Czech senator returns to war reporting in Georgia

Martina Macková
14. 8. 2008 19:20
Jaroslav Štětina feels the echoes of 1968 in the crisis
Jaromír Štětina
Jaromír Štětina | Foto: Ludvík Hradilek

Prague/Tbilisi - While tens of Czech tourists and contract workers were being evacuated from Georgia earlier this week, as the threat of further bombardment from Russian fighter planes loomed large, Jaromír Štětina, Czech senator from the Green Party, wasted no time and rushed straight into the war.

Example of white collar recklessness? Far from it. Before he entered politics, Štětina had made a name for himself through his war-reporting skills, which saw him cover many conflicts across Europe, Asia and Africa, including the ones in the Caucasus.

And those who may be tempted to see his current foray as no more than a smart pre-election PR stunt, better check the facts - senator Štětina's seat is not up for grabs in the upcoming elections unlike that of his colleague Martin Mejstřík, for example, with whom Štětina co-authored several draft laws calling for banning of the Czech Republic's Communist Party.

Unearthing the truth

"I came here to seek the truth and it is only borne out bit by bit. I trust only my own eyes," says the professional journalist-turn-politician who has helped many Czech media in the current crisis with his insights from the area.

Some journalits were killed during the latest flare-up in the Caucasus
Some journalits were killed during the latest flare-up in the Caucasus | Foto: Reuters

"One should be there when his friends need him," he says and quickly admits: "Besides, I wanted to bring back the old times and play a journalist again for a while."

Štětina believes there is no contradiction in being both a politician and a journalist in a war conflict: "It is just a myth that newsmen and politicians are from different camps. Journalists are supposed to be the watchdogs, but they have to work together with politicians and are often times in the same boat."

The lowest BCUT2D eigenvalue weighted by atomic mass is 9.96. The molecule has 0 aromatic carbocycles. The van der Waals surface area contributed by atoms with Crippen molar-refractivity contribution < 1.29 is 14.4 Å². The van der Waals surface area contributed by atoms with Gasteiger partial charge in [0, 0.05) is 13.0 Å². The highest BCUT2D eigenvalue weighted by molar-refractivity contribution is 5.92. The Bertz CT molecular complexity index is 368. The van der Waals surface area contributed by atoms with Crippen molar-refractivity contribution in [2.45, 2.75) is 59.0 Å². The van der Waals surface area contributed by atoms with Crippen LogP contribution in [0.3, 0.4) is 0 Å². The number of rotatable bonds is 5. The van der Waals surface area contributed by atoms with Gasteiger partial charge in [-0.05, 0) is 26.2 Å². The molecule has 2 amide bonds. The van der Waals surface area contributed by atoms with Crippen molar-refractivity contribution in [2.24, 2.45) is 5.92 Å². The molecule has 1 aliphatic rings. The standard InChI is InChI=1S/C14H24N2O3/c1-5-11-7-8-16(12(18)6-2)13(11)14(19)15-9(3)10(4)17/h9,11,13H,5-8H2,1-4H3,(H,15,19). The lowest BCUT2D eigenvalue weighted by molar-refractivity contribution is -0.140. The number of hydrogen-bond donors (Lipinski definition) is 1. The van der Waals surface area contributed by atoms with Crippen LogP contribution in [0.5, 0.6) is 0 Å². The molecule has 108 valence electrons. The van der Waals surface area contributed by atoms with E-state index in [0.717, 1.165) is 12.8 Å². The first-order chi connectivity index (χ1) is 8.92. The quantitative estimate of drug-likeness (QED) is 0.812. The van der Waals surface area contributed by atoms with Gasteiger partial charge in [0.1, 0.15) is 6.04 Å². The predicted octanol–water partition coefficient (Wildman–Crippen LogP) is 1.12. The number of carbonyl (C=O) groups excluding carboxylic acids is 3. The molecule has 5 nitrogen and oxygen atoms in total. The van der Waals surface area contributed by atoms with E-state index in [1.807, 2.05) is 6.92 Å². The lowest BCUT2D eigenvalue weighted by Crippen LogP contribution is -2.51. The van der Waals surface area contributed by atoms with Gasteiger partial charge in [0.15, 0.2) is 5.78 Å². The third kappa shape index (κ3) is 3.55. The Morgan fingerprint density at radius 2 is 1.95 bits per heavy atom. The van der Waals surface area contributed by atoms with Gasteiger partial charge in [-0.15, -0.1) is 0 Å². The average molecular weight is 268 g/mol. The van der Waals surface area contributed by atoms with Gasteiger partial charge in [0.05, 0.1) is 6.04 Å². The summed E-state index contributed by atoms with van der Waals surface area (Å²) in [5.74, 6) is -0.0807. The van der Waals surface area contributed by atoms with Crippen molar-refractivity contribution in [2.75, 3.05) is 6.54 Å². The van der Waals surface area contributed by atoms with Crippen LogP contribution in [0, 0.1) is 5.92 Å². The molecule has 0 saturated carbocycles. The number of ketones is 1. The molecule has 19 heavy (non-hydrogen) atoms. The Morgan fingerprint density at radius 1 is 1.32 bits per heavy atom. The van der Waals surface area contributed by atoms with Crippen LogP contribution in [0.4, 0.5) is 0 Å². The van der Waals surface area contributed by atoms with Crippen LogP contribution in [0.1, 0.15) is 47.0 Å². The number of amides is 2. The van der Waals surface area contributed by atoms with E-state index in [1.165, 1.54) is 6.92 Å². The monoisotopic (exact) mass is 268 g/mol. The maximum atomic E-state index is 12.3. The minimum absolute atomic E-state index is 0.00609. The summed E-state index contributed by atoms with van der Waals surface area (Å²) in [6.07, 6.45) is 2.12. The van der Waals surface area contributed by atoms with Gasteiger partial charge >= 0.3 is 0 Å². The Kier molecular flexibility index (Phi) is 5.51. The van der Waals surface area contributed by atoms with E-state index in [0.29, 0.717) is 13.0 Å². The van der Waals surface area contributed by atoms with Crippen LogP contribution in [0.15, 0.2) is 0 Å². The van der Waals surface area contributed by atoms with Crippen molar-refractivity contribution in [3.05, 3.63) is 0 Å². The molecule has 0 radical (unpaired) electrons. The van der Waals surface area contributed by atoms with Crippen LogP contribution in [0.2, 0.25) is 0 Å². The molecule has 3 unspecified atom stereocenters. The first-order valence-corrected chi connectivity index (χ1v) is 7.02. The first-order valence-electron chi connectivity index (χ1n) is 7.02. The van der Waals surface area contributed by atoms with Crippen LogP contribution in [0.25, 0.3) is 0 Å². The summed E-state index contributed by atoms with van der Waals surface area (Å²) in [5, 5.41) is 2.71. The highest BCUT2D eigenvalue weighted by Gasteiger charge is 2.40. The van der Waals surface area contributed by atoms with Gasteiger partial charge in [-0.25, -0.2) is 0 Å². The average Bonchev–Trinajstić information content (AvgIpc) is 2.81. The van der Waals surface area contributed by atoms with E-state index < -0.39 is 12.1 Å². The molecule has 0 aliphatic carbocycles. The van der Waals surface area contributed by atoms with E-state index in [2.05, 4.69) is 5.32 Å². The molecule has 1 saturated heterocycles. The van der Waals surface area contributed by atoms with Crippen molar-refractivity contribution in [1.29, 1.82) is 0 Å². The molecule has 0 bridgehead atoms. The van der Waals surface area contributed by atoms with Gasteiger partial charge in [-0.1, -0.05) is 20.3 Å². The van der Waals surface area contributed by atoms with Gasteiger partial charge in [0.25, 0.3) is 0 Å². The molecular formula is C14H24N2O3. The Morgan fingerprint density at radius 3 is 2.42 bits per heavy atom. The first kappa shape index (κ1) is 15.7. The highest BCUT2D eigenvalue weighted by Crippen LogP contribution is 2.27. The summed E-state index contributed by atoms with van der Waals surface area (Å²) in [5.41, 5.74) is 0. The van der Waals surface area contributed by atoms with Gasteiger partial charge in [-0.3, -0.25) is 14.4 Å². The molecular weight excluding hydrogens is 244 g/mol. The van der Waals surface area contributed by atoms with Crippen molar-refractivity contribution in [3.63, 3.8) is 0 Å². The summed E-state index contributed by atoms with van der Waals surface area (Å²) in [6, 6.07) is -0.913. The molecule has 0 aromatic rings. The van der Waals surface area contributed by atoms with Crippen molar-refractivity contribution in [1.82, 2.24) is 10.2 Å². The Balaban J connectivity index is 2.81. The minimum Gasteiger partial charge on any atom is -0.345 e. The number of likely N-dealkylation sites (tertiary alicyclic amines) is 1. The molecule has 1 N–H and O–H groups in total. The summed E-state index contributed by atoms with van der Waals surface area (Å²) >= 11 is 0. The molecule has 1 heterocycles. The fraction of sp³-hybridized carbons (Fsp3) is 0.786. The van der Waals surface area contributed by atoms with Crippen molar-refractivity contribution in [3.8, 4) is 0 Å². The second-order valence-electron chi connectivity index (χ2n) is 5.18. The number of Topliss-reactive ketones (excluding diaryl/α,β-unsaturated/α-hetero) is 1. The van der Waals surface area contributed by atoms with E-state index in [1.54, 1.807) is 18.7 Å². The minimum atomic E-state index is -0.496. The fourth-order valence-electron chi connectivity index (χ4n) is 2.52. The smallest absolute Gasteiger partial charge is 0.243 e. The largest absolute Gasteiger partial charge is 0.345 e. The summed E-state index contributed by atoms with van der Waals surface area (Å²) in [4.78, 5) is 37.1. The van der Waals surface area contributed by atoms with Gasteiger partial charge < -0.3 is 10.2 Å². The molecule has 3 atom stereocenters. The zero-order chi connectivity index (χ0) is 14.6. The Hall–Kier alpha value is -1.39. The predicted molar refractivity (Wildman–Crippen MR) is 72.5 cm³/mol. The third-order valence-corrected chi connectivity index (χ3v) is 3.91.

His experience from both fields also makes him appreciate what he sees as unusually forthcoming attitude of world's politicians and statesmen towards the conflict in Georgia: "I am used to being in the epicenter the very next day after the story breaks while politicians usually take a month to come. This time they were here after only four days. Something is moving."

Praising Bush

Of all the speeches made, one that he has most praise for is the one delivered by George Bush. "He was surprisingly fierce. And then the speeches made by the presidents of Baltic countries and Poland, which I believe were the first ones among the European statesmen to use word like imperialist policies and aggression," he notes.

Štětina was pleased to see the statesmen from several EU countries rush to President Saakashivili's side
Štětina was pleased to see the statesmen from several EU countries rush to President Saakashivili's side | Foto: Reuters

Prompted to compare the current crisis with the past conflicts in the region he had seen, he says: "This is different from Chechnya. Gori, where I had been the day before, is not a city in ruins like Grozny was. All the same, it is still barbaric, what is taking place here."

Senator plans to stay in Tbilisi for about a week. His friends are preparing something to commemorate 40th anniversary of the Soviet invasion of Czechoslovakia while people gather everyday in the square to protest against what they see as a Russian takeover of South Ossetia and to support their president Mikhail Saakashvili.

Echoes of August 1968

"It is not Chechnya that I get reminded here of, but the year 1968. The same spirit, protests against the occupiers, the same lies and arrogance from the Russian side. The actions taken by Kremlin are the same as they were 40 years ago, they have the same imperialist features. Only Kremlin is more dangerous than it was back then," says Štětina-journalist.

"Because today's Russia is directly ruled by KGB. During the times of Soviet Union the secret service had politbyro to respond to, today it is no longer true. Which is why it is necessary for the world to deal with Russia without gloves and confront it with truth, not just with veiled warnings," Štětina-politician recommends to his colleagues.


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